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Science through the looking glass


The method was straightforward: take a bunch of writers, novelists, a playwright, science communicators and scientists from all over the world, from fields as diverse as astrophysics and climate science to materials engineering, neurobiology, and evolution, confine them to a 16th century manor, and get them talking. The result: The Company of Biologists’ whacky and wonderful Creative Science Writing Workshop. 

Wiston House, South Downs National Park: the experiment site.

Good scientific writing has the power to help communities make more informed decisions, and a creative route could make it more accessible and exciting for all. But here, without the certainties of a regular science meeting where everyone shares a common interest in a method, organism or question, and data and information that forms the focus of most scientific discussions, what would happen was anyone’s guess. 

Any disquiet quickly evaporated in the opening session where everyone introduced themselves through stories, childhood memories, and mementos:  a bottled book, a handmade urn, the steady pulse of a ticking metronome, the clinking beads of a treasured necklace, a traditional Indian kolam drawn in flour before our eyes. It was immediately clear that despite our diverse backgrounds and experiences, everyone shared a passion for storytelling and science in all its forms. The Workshop began with a bang!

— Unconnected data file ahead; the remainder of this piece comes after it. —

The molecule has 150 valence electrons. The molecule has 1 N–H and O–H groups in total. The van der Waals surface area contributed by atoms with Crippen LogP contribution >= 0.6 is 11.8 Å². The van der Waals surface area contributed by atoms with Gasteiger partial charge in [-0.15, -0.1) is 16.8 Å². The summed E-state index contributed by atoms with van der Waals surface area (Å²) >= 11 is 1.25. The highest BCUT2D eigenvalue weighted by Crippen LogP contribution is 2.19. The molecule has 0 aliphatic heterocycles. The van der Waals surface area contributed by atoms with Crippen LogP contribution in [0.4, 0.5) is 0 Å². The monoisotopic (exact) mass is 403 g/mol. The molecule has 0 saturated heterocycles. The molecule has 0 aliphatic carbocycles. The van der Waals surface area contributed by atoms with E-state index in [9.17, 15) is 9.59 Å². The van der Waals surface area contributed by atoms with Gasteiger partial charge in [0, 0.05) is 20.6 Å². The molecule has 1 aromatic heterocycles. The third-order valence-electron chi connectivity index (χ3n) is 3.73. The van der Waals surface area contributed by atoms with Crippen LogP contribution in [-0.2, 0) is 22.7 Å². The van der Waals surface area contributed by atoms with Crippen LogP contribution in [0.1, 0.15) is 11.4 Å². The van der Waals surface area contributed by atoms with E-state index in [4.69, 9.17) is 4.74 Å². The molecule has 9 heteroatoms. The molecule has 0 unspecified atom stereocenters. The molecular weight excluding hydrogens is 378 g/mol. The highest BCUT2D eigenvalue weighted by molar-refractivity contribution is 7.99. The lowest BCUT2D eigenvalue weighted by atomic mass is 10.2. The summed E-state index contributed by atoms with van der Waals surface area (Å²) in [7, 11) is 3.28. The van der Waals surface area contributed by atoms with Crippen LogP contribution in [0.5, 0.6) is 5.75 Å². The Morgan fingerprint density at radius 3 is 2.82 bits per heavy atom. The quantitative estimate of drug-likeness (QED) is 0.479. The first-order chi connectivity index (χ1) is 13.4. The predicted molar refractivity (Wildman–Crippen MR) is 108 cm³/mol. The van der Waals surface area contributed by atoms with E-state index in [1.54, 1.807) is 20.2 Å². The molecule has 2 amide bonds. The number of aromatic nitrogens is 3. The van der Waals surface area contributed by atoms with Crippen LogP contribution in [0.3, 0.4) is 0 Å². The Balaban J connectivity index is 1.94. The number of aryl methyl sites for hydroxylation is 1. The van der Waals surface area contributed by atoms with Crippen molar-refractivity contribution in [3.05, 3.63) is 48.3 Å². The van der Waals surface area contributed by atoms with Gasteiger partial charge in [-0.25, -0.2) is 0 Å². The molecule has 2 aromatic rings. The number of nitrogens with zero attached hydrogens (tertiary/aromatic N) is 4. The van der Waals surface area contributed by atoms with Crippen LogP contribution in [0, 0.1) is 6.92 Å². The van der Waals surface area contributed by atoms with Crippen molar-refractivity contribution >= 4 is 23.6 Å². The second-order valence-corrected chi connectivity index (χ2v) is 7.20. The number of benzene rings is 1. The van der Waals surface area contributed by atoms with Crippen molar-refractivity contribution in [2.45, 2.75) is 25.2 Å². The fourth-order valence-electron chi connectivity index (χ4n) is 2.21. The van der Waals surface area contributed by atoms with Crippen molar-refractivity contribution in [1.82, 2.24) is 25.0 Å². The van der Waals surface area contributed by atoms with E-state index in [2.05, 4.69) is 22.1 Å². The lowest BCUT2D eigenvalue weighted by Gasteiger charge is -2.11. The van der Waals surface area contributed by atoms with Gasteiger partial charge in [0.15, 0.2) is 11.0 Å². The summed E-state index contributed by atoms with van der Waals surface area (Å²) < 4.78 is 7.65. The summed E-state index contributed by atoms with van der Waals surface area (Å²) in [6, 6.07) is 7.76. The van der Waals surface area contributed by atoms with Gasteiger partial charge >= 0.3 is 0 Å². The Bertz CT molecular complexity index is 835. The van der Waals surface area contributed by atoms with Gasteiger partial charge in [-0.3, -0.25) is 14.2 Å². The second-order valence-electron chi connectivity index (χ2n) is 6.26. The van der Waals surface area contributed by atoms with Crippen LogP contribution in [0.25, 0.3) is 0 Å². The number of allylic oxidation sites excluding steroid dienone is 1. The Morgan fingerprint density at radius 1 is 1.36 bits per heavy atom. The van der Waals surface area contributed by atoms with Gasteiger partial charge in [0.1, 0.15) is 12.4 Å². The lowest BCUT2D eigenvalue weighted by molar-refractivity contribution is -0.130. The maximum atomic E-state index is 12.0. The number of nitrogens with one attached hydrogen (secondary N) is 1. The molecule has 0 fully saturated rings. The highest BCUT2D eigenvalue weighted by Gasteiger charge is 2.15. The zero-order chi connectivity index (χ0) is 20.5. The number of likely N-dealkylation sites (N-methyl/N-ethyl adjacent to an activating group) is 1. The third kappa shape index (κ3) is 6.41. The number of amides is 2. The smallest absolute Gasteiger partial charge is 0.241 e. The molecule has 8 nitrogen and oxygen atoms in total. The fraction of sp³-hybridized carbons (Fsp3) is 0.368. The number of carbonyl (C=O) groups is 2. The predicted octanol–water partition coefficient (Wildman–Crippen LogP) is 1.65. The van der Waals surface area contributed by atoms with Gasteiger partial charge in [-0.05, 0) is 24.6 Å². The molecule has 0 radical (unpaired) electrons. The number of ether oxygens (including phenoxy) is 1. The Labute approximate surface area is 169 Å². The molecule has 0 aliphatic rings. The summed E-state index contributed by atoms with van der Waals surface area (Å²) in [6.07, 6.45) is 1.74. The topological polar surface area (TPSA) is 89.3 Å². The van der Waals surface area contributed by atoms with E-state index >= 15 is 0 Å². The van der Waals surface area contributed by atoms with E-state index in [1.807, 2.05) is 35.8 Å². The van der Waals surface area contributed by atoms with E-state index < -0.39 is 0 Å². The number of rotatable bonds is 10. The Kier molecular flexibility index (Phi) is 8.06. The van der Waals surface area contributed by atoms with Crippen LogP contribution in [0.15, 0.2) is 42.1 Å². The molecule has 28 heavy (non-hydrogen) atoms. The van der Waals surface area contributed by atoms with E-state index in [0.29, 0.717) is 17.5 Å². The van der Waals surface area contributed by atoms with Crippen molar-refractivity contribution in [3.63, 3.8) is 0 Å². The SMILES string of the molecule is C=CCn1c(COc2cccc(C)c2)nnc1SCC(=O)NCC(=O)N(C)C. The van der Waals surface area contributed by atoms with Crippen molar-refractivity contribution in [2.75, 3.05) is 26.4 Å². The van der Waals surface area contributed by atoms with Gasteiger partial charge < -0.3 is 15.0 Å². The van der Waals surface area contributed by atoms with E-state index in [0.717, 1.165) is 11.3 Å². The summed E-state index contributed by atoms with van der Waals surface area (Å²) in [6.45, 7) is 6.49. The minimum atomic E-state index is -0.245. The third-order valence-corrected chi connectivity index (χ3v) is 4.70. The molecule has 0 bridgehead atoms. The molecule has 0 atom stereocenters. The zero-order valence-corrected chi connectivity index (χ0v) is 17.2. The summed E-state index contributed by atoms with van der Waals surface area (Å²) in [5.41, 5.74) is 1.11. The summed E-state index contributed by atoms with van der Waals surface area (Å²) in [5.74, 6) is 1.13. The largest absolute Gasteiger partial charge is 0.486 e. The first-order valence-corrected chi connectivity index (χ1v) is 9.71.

The programme included a variety of topics and activities. We read S.J. Gould, Primo Levi and the brilliant Karen Joy Fowler, looking for the ingredients of great writing and pondering the authors’ process and intent. We critiqued the work of other delegates, providing structured feedback – a rather nerve-racking exercise when one considers the differences between academic and creative writing.  In conventional science writing, the authors present new facts and relationships that help us better understand our world, without ever revealing themselves. In creative writing the opposite holds true; every piece exposes the writer, their style, their quirks of character, beliefs, and passions. This Workshop managed the juxtaposition remarkably well. 

There were also sessions on structuring writing, getting published, and the role of agents. Most importantly, there was time to write, review, and revise. Inside oak-panelled rooms, within the verdant grounds, and in the sunny conservatory, relationships grew, word counts climbed, and inspiration abounded.

Over a period of three and a half days, the Workshop exposed delegates to the world of writing and publishing. Aspiring writers learned from one another as well as from the established writers – who were incredible mentors. It was a journey that traversed science and writing, lab and the field, life and the page, lyrical prose and cold hard facts. In doing so, a new community was formed. 

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